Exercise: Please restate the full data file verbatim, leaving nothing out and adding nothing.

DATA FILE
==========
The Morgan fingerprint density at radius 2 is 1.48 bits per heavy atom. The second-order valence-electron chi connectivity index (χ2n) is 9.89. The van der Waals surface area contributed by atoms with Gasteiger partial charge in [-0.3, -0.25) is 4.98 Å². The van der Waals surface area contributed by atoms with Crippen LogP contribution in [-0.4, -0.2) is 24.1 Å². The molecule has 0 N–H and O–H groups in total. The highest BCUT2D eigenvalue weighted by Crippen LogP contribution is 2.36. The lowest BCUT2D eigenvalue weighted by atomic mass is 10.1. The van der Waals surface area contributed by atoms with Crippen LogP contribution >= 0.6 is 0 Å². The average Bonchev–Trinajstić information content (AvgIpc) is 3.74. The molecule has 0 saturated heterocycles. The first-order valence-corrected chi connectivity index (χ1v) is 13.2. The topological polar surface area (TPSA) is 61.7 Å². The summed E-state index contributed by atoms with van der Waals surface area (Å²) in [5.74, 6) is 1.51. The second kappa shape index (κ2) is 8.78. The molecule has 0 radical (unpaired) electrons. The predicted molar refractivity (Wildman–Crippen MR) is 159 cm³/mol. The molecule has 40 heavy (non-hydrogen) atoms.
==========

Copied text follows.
The Morgan fingerprint density at radius 2 is 1.48 bits per heavy atom. The second-order valence-electron chi connectivity index (χ2n) is 9.89. The van der Waals surface area contributed by atoms with Gasteiger partial charge in [-0.3, -0.25) is 4.98 Å². The van der Waals surface area contributed by atoms with Crippen LogP contribution in [-0.4, -0.2) is 24.1 Å². The molecule has 0 N–H and O–H groups in total. The highest BCUT2D eigenvalue weighted by Crippen LogP contribution is 2.36. The lowest BCUT2D eigenvalue weighted by atomic mass is 10.1. The van der Waals surface area contributed by atoms with Crippen LogP contribution >= 0.6 is 0 Å². The average Bonchev–Trinajstić information content (AvgIpc) is 3.74. The molecule has 0 saturated heterocycles. The first-order valence-corrected chi connectivity index (χ1v) is 13.2. The topological polar surface area (TPSA) is 61.7 Å². The summed E-state index contributed by atoms with van der Waals surface area (Å²) in [5.74, 6) is 1.51. The second kappa shape index (κ2) is 8.78. The molecule has 0 radical (unpaired) electrons. The predicted molar refractivity (Wildman–Crippen MR) is 159 cm³/mol. The molecule has 40 heavy (non-hydrogen) atoms.